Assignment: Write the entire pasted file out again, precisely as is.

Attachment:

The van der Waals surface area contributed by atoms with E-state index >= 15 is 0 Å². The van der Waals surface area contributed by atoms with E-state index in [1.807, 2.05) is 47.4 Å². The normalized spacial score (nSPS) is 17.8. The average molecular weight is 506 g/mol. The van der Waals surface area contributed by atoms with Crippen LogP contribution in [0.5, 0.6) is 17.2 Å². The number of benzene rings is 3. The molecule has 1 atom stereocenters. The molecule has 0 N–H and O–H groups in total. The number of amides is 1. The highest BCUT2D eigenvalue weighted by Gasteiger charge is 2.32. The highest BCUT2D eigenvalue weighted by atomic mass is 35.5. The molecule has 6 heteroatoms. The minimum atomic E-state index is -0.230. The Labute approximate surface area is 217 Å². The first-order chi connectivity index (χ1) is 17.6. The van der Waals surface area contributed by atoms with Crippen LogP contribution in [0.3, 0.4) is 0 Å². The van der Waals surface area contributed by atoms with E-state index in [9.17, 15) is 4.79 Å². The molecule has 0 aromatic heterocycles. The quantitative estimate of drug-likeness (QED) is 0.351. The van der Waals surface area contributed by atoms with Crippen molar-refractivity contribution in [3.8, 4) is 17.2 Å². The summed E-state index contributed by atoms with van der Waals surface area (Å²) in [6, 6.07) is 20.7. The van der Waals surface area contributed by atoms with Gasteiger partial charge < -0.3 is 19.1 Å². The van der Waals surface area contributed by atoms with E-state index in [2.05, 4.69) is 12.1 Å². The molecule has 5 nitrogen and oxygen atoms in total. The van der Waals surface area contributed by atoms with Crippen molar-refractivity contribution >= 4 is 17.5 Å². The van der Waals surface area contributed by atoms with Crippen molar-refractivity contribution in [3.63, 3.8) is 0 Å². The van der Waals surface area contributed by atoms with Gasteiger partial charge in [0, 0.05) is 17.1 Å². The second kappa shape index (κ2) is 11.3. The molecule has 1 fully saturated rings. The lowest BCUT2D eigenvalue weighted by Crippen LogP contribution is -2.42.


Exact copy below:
The van der Waals surface area contributed by atoms with E-state index >= 15 is 0 Å². The van der Waals surface area contributed by atoms with E-state index in [1.807, 2.05) is 47.4 Å². The normalized spacial score (nSPS) is 17.8. The average molecular weight is 506 g/mol. The van der Waals surface area contributed by atoms with Crippen LogP contribution in [0.5, 0.6) is 17.2 Å². The number of benzene rings is 3. The molecule has 1 atom stereocenters. The molecule has 0 N–H and O–H groups in total. The number of amides is 1. The highest BCUT2D eigenvalue weighted by Gasteiger charge is 2.32. The highest BCUT2D eigenvalue weighted by atomic mass is 35.5. The molecule has 6 heteroatoms. The minimum atomic E-state index is -0.230. The Labute approximate surface area is 217 Å². The first-order chi connectivity index (χ1) is 17.6. The van der Waals surface area contributed by atoms with Crippen LogP contribution in [0.3, 0.4) is 0 Å². The van der Waals surface area contributed by atoms with E-state index in [9.17, 15) is 4.79 Å². The molecule has 0 aromatic heterocycles. The quantitative estimate of drug-likeness (QED) is 0.351. The van der Waals surface area contributed by atoms with Crippen molar-refractivity contribution in [3.8, 4) is 17.2 Å². The summed E-state index contributed by atoms with van der Waals surface area (Å²) in [6, 6.07) is 20.7. The van der Waals surface area contributed by atoms with Gasteiger partial charge < -0.3 is 19.1 Å². The van der Waals surface area contributed by atoms with E-state index in [2.05, 4.69) is 12.1 Å². The molecule has 5 nitrogen and oxygen atoms in total. The van der Waals surface area contributed by atoms with Crippen molar-refractivity contribution >= 4 is 17.5 Å². The van der Waals surface area contributed by atoms with Crippen molar-refractivity contribution in [3.63, 3.8) is 0 Å². The van der Waals surface area contributed by atoms with Gasteiger partial charge in [0, 0.05) is 17.1 Å². The second kappa shape index (κ2) is 11.3. The molecule has 1 fully saturated rings. The lowest BCUT2D eigenvalue weighted by Crippen LogP contribution is -2.42.